Over the past half a century, perhaps no other class of human-made materials has defined humanity more than plastics. Taking a myriad of useful forms, these materials have essentially become an indispensable part of our lives and fairly representative of our modern society. However, plastics are a double-edged sword, and careless use and disposal of them has created the immense potential for environmental harm.

Plastics, which are non-biodegradable bi-products of the petroleum industry, pose risks both at the manufacturing level and during their disposal. The harmful chemicals used to convert petroleum into usable plastic contaminate local water sources and when these are disposed into the ocean, or worse, burned, cause immeasurable damage to our environment. For instance, nearly 13 million tonnes of plastics are disposed of into the oceans every year. These plastics and microplastics become a part of our ecosystem when they are consumed by marine wildlife, and eventually biomagnify up the food chain back to humans. Clearly, plastic pollution is a serious issue and warrants our urgent and utmost attention. However, in order to solve this massive problem, we not only need bright and dedicated minds, but we also need to use the technology available to its fullest potential.

Track and control the value chain from waste plants to actual recycled products

Enter Lonely Whale – an organization offering an incubation program for those daring to build companies that solve the problem of plastics in our ocean. 

The complex economics of the global plastic trade is underlined by the same simple economic principle that governs everything else around us – supply and demand. We have the capacity to recycle a large amount of the plastic that enters our oceans every year, but in order to recycle more, it is essential that demand for recycled plastic increases further. The unfortunate reality is that today, there are little-to-no incentives for companies to purchase recycled plastics and put them to use elsewhere. This is where the need for advocacy and technology comes into play. A global infrastructure that focuses on transparency of where plastic is produced, used, and discarded is necessary. This level of traceability would aid the identification of the companies that are polluting the most, thereby allowing upcycled plastic products to find a niche for themselves.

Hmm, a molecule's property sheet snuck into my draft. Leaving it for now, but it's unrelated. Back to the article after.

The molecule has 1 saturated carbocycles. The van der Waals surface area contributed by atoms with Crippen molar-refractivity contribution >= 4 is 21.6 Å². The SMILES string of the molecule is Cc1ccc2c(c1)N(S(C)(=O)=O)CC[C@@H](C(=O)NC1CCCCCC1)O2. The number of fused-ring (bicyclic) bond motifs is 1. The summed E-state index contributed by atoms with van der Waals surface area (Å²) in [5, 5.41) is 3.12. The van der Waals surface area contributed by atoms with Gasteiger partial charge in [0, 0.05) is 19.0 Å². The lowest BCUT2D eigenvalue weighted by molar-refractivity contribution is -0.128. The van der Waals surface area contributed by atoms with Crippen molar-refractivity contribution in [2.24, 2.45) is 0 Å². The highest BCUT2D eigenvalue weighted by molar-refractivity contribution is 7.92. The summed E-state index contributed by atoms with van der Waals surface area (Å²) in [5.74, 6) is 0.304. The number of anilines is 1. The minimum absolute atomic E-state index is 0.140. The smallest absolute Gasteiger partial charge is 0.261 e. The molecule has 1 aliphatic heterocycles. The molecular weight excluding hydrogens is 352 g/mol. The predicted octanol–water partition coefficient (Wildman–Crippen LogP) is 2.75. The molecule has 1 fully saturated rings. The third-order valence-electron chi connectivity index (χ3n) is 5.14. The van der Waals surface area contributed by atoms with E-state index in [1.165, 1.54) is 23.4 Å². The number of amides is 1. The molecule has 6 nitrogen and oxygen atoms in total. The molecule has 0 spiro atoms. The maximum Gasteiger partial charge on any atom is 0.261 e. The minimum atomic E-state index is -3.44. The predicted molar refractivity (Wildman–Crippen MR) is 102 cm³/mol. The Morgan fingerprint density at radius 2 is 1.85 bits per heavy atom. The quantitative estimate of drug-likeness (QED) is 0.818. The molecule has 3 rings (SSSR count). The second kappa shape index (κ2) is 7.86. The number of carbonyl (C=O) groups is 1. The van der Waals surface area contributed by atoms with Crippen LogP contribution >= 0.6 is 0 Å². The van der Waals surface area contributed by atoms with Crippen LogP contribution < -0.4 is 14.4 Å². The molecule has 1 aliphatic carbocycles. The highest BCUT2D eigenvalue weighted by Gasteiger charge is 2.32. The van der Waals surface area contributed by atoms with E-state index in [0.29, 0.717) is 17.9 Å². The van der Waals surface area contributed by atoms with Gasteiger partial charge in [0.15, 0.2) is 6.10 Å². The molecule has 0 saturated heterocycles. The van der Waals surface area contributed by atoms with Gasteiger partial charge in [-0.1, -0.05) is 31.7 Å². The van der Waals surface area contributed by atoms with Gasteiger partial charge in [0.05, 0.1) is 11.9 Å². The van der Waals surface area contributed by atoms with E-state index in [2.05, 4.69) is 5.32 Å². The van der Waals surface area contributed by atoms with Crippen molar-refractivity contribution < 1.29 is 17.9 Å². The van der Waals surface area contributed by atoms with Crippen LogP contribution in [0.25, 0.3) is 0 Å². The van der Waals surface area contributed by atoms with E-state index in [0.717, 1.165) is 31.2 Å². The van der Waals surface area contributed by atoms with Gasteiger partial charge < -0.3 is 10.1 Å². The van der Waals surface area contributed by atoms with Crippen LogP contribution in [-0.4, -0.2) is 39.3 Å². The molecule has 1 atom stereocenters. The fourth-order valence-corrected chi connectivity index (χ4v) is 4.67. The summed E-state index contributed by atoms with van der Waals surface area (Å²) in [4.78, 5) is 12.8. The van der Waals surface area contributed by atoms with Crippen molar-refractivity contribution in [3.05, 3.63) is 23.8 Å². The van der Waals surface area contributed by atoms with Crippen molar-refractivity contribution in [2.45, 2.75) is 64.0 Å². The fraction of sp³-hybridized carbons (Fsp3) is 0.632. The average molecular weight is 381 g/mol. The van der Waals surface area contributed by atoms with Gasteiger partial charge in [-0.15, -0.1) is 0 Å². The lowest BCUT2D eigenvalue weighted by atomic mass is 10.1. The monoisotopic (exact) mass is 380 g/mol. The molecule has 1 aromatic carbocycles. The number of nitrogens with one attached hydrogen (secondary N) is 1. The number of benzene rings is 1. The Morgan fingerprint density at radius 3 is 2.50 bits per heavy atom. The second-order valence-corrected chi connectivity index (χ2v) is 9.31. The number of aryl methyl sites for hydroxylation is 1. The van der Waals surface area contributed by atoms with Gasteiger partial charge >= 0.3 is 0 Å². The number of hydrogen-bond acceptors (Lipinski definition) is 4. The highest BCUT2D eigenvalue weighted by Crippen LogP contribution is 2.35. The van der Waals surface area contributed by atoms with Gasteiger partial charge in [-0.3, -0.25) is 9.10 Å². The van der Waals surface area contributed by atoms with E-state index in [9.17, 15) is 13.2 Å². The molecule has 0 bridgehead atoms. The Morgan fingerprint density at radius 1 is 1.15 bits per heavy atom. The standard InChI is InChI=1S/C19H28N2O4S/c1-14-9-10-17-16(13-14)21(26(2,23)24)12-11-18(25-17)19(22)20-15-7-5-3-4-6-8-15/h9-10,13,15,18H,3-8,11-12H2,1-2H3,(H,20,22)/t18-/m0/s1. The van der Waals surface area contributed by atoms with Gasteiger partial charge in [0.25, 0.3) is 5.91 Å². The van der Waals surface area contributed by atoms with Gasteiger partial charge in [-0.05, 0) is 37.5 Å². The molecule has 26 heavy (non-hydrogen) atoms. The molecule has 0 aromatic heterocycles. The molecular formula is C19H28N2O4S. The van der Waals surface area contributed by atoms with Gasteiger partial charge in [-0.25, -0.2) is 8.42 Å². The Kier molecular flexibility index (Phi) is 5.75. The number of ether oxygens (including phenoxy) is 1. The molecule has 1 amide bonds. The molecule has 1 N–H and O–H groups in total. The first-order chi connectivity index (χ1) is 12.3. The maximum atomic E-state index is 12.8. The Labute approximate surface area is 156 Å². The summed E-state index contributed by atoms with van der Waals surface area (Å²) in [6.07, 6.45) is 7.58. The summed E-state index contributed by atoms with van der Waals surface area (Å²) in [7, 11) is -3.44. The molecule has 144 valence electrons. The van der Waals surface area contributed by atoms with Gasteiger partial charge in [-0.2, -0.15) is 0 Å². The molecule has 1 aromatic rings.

At Schoolab’s “Deplastify the Planet”(a semester-long class taught at UC Berkeley) Lonely Whale teamed up with four students – Gurjot Kohli, Karina Gulati, Raghav Singh and Jordan Coffey – to solve the challenge of traceability in our global plastic supply chain and create an incentive system for companies to use recycled and upcycled plastics. 

The team’s profound idea will use blockchain technology to create tamper-proof ledgers which will trace the lifecycle of ocean-bound plastics – starting from waste pickers all the way through to recycling centers where it is converted to plastic pellets and finally sold to companies. 

Since blockchain allows for the secure distribution and public sharing of transactional data, it serves as the perfect foundational technology for their project. In their iteration, blockchain would allow for a fair and growing infrastructure for trade between manufacturers, waste pickers, and recycling units. 

Furthermore, they plan to implement a plastic credit system that incentivizes companies to invest in the recycled plastic market and motivate them to spend the same dollar amount on recycled plastic as they do on used plastic to become ‘plastic neutral’. This incentive system would also allow for waste-pickers to accumulate points by collecting and depositing plastic which would be redeemed in fiat money. 

Once they are able to integrate blockchain with their incentive system, and partner with global companies and local waste-pickers, they will be able to create something absolutely unique – a decentralized marketplace where companies would be able to buy and sell recycled plastic and receive plastic credits which would be used to make them truly “plastic neutral”.